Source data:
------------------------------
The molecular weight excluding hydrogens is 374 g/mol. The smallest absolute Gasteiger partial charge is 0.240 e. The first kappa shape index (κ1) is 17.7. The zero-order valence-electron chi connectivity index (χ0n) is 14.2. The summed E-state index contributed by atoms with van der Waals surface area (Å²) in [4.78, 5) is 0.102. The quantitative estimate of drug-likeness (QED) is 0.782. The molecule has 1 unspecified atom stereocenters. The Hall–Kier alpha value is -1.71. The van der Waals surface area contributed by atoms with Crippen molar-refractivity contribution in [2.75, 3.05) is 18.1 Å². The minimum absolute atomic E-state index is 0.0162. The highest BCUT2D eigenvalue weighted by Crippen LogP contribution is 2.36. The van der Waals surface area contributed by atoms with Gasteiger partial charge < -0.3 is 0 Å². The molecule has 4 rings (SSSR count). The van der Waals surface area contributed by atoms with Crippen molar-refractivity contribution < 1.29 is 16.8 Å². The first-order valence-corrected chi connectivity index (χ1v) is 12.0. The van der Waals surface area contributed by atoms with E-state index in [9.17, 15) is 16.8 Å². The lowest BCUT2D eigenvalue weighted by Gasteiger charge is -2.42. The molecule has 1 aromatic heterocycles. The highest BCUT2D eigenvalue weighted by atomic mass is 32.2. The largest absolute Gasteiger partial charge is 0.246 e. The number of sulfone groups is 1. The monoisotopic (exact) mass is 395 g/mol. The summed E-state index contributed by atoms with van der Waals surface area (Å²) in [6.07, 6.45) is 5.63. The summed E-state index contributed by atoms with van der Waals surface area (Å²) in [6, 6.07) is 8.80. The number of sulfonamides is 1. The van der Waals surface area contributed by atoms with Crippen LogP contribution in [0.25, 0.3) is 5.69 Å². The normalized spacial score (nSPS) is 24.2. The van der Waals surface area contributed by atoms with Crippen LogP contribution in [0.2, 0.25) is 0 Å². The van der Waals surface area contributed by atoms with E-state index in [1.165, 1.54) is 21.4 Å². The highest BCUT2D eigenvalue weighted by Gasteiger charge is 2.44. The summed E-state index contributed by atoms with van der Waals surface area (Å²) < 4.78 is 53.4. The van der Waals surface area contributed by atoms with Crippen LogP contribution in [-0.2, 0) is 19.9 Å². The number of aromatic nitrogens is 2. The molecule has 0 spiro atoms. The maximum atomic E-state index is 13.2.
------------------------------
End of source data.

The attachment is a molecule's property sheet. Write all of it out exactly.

The molecular weight excluding hydrogens is 374 g/mol. The smallest absolute Gasteiger partial charge is 0.240 e. The first kappa shape index (κ1) is 17.7. The zero-order valence-electron chi connectivity index (χ0n) is 14.2. The summed E-state index contributed by atoms with van der Waals surface area (Å²) in [4.78, 5) is 0.102. The quantitative estimate of drug-likeness (QED) is 0.782. The molecule has 1 unspecified atom stereocenters. The Hall–Kier alpha value is -1.71. The van der Waals surface area contributed by atoms with Crippen molar-refractivity contribution in [2.75, 3.05) is 18.1 Å². The minimum absolute atomic E-state index is 0.0162. The highest BCUT2D eigenvalue weighted by Crippen LogP contribution is 2.36. The van der Waals surface area contributed by atoms with Gasteiger partial charge < -0.3 is 0 Å². The molecule has 4 rings (SSSR count). The van der Waals surface area contributed by atoms with Crippen molar-refractivity contribution < 1.29 is 16.8 Å². The first-order valence-corrected chi connectivity index (χ1v) is 12.0. The van der Waals surface area contributed by atoms with E-state index in [9.17, 15) is 16.8 Å². The lowest BCUT2D eigenvalue weighted by Gasteiger charge is -2.42. The molecule has 1 aromatic heterocycles. The highest BCUT2D eigenvalue weighted by atomic mass is 32.2. The largest absolute Gasteiger partial charge is 0.246 e. The number of sulfone groups is 1. The monoisotopic (exact) mass is 395 g/mol. The summed E-state index contributed by atoms with van der Waals surface area (Å²) in [6.07, 6.45) is 5.63. The summed E-state index contributed by atoms with van der Waals surface area (Å²) in [6, 6.07) is 8.80. The number of sulfonamides is 1. The van der Waals surface area contributed by atoms with Crippen LogP contribution in [0.25, 0.3) is 5.69 Å². The normalized spacial score (nSPS) is 24.2. The van der Waals surface area contributed by atoms with Crippen LogP contribution in [0.2, 0.25) is 0 Å². The van der Waals surface area contributed by atoms with E-state index in [1.165, 1.54) is 21.4 Å². The highest BCUT2D eigenvalue weighted by Gasteiger charge is 2.44. The summed E-state index contributed by atoms with van der Waals surface area (Å²) < 4.78 is 53.4. The van der Waals surface area contributed by atoms with Crippen LogP contribution in [-0.2, 0) is 19.9 Å². The number of aromatic nitrogens is 2. The molecule has 0 spiro atoms. The maximum atomic E-state index is 13.2.